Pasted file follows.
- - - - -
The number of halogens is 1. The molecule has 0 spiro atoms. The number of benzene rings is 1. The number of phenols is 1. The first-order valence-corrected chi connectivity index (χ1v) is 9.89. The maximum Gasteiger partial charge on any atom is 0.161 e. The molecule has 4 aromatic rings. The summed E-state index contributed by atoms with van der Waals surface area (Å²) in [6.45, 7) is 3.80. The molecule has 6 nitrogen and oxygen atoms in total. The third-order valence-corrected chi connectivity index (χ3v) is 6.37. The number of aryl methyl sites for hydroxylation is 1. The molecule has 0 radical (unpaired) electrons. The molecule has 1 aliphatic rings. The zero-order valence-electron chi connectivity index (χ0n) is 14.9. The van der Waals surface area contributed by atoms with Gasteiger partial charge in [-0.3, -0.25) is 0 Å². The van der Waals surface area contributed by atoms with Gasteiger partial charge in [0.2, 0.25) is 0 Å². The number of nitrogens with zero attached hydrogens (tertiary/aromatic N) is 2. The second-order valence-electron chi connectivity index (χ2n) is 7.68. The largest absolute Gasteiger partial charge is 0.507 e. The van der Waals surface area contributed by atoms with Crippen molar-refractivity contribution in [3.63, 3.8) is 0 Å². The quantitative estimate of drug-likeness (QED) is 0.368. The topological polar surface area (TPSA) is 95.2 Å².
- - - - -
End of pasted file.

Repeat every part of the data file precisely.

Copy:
The number of halogens is 1. The molecule has 0 spiro atoms. The number of benzene rings is 1. The number of phenols is 1. The first-order valence-corrected chi connectivity index (χ1v) is 9.89. The maximum Gasteiger partial charge on any atom is 0.161 e. The molecule has 4 aromatic rings. The summed E-state index contributed by atoms with van der Waals surface area (Å²) in [6.45, 7) is 3.80. The molecule has 6 nitrogen and oxygen atoms in total. The third-order valence-corrected chi connectivity index (χ3v) is 6.37. The number of aryl methyl sites for hydroxylation is 1. The molecule has 0 radical (unpaired) electrons. The molecule has 1 aliphatic rings. The zero-order valence-electron chi connectivity index (χ0n) is 14.9. The van der Waals surface area contributed by atoms with Gasteiger partial charge in [-0.3, -0.25) is 0 Å². The van der Waals surface area contributed by atoms with Gasteiger partial charge in [0.2, 0.25) is 0 Å². The number of nitrogens with zero attached hydrogens (tertiary/aromatic N) is 2. The second-order valence-electron chi connectivity index (χ2n) is 7.68. The largest absolute Gasteiger partial charge is 0.507 e. The van der Waals surface area contributed by atoms with Crippen molar-refractivity contribution in [3.63, 3.8) is 0 Å². The quantitative estimate of drug-likeness (QED) is 0.368. The topological polar surface area (TPSA) is 95.2 Å².